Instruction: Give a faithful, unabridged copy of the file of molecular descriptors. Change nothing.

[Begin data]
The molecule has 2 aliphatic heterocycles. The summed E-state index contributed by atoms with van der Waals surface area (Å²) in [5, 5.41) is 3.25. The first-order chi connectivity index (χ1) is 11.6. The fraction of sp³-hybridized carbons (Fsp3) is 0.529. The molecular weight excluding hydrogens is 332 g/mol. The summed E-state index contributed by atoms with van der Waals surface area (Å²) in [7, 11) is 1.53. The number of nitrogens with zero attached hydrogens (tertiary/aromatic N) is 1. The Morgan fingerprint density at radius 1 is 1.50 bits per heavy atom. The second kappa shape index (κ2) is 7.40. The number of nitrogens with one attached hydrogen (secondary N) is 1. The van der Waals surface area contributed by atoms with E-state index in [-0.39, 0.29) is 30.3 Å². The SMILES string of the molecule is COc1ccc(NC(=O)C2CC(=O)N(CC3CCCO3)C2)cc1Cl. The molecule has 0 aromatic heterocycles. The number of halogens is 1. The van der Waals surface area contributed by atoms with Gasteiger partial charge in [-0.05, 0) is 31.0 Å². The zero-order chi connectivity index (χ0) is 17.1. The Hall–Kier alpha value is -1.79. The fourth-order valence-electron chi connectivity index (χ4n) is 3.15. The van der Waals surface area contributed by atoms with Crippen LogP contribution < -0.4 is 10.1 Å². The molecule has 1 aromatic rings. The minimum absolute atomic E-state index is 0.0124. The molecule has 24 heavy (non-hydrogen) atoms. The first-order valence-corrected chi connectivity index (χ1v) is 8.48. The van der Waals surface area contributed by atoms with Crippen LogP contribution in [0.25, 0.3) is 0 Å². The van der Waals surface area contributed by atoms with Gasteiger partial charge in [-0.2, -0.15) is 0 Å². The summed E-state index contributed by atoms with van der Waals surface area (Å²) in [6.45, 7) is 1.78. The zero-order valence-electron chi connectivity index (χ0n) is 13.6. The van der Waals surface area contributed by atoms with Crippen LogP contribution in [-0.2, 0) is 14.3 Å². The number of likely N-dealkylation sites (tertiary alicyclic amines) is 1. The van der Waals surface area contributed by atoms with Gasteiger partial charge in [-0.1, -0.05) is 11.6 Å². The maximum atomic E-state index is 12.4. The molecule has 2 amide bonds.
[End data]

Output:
The molecule has 2 aliphatic heterocycles. The summed E-state index contributed by atoms with van der Waals surface area (Å²) in [5, 5.41) is 3.25. The first-order chi connectivity index (χ1) is 11.6. The fraction of sp³-hybridized carbons (Fsp3) is 0.529. The molecular weight excluding hydrogens is 332 g/mol. The summed E-state index contributed by atoms with van der Waals surface area (Å²) in [7, 11) is 1.53. The number of nitrogens with zero attached hydrogens (tertiary/aromatic N) is 1. The Morgan fingerprint density at radius 1 is 1.50 bits per heavy atom. The second kappa shape index (κ2) is 7.40. The number of nitrogens with one attached hydrogen (secondary N) is 1. The van der Waals surface area contributed by atoms with E-state index in [-0.39, 0.29) is 30.3 Å². The SMILES string of the molecule is COc1ccc(NC(=O)C2CC(=O)N(CC3CCCO3)C2)cc1Cl. The molecule has 0 aromatic heterocycles. The number of halogens is 1. The van der Waals surface area contributed by atoms with Gasteiger partial charge in [-0.05, 0) is 31.0 Å². The zero-order chi connectivity index (χ0) is 17.1. The Hall–Kier alpha value is -1.79. The fourth-order valence-electron chi connectivity index (χ4n) is 3.15. The van der Waals surface area contributed by atoms with Crippen LogP contribution < -0.4 is 10.1 Å². The molecule has 1 aromatic rings. The minimum absolute atomic E-state index is 0.0124. The molecule has 24 heavy (non-hydrogen) atoms. The first-order valence-corrected chi connectivity index (χ1v) is 8.48. The van der Waals surface area contributed by atoms with Crippen LogP contribution in [0.25, 0.3) is 0 Å². The van der Waals surface area contributed by atoms with Gasteiger partial charge in [-0.2, -0.15) is 0 Å². The summed E-state index contributed by atoms with van der Waals surface area (Å²) in [6.45, 7) is 1.78. The zero-order valence-electron chi connectivity index (χ0n) is 13.6. The van der Waals surface area contributed by atoms with Crippen LogP contribution in [-0.2, 0) is 14.3 Å². The number of likely N-dealkylation sites (tertiary alicyclic amines) is 1. The van der Waals surface area contributed by atoms with Gasteiger partial charge in [-0.1, -0.05) is 11.6 Å². The maximum atomic E-state index is 12.4. The molecule has 2 amide bonds.